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  1. #51
    Quote Originally Posted by EddyCurrent View Post
    It's about meeting certain standards;

    "PNOZ safety relays comply with international standards and are approved by BG and international certification bodies. They provide maximum safety up to and including Category 4 in accordance with EN 954-1, Performance Level "e" in accordance with prEN ISO 13849-1 and SIL 3 in accordance with IEC 62061. "

    Manufacturers have to demonstrate their product meets these standards and this can be a costly and lengthy process.

    These things matter under scenarios like, legislation, reliability, safety, compensation, prosecution, etc. So if these is an accident for example, you may need to demonstrate that you or your company have exercised 'Due Care' by using components that comply with the required safety category.

    These devices are also called 'Safety Monitoring Relays' there are basically 4 safety categories, it's up to the owner to work out which category is applicable to their particular application, this information is used;

    You then select a safety relay that meets the required category and also has the required electrical characteristics for the application.

    Further reading would also be this,
    Thanks for the references Eddy, I had a look at them, but I gave up trying to understand those sort of documents when I retired in 1999.
    They may be relevant for a corporate engineer, but I am just a hobby player.
    That's all well and good, but how do they get to be 25 on eBay (if they haven't fallen off the back of a stores shelf ).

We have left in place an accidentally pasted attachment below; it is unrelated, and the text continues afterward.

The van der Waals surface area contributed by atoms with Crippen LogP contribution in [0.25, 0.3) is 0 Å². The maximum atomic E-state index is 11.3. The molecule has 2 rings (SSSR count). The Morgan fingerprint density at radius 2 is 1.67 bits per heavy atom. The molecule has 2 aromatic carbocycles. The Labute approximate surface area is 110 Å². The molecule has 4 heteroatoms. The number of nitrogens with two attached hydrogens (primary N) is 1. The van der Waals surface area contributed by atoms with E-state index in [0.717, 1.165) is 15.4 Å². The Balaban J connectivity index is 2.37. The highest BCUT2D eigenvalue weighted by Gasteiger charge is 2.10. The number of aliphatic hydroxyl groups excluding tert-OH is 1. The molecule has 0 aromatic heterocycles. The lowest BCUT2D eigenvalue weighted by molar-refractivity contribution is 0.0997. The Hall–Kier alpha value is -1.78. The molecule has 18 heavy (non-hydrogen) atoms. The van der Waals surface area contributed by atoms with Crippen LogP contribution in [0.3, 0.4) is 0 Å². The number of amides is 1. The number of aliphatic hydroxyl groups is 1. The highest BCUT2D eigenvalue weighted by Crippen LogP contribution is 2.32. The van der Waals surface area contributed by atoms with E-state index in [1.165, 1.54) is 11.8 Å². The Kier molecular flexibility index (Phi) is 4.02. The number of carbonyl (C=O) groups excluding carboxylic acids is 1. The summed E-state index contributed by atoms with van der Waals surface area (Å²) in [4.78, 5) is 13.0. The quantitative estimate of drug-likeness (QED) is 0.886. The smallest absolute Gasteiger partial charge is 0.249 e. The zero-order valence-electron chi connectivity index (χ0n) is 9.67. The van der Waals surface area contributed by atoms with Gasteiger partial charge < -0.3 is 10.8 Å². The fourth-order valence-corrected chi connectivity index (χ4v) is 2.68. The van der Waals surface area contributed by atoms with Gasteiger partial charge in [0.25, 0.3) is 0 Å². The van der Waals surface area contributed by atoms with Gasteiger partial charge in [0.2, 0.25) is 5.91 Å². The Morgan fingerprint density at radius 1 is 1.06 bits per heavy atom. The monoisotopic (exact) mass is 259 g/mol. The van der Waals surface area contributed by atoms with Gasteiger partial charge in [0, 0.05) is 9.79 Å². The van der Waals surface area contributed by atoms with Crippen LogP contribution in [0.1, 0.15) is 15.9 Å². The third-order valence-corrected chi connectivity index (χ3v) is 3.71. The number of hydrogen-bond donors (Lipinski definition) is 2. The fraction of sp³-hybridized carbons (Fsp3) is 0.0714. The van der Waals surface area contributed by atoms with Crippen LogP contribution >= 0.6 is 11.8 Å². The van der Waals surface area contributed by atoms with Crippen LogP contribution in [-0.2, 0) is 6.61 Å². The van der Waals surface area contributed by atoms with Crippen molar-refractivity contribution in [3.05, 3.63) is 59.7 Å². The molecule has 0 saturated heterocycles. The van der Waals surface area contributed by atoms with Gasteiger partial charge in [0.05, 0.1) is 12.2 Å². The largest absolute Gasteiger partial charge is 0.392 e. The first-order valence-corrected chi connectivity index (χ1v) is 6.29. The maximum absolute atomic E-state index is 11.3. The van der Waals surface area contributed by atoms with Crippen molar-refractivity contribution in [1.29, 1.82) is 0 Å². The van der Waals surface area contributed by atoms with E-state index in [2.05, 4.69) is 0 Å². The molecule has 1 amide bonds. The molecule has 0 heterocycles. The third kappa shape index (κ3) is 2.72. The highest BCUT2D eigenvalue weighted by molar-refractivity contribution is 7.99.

I'm not an employee and I don't need to have duty of care over some moron who is bound for self destruction by his own stupidity. All I need is that if I have to bang E-stop the damn machine stops PDQ, and if it can't account for all the electricity going in through the live and coming out through the neutral, I also need it to isolate itself until the leak is fixed (within 30 milliseconds, preferably a lot less, if it is more than 30 milliamps going through me). There may be other requirements yet to be determined.
    As a silly aside ;- Pilz is German for Mushroom.
    Thanks anyway for the input, but it is far too heavy for my butterfly brain.

  2. #52
    Maybe the mushroom reference is to do with the red botton on an E/Stop, typically referred to as a mushroom.
    The one I bought was from a place that had closed and they were clearing out the stores.
    You are correct about these not being applicable to hobby use but when you consider what's inside it can work out cheaper than standard relays, timers, etc.
    Also I value my health so I'm prepared to go the extra mile to preserve it.
    Last edited by EddyCurrent; 26-07-2014 at 10:53 AM.
    Spelling mistakes are not intentional, I only seem to see them some time after I've posted

  3. #53
    Mine was cheap because it's an obsolete model and therefore probably no longer certified for new build commercial equipment. Box was damaged as well but relay looks in perfect condition. What I haven't seen cheap on eBay are the double-pole e-stop switches although I'm not too worried as I reckon that a n/c contact is more likely to work when it gets thumped in a hurry than n/o. While safety is important, I'm not building a machine that will be used by a numpty on piecework. But we all draw lines in different places...

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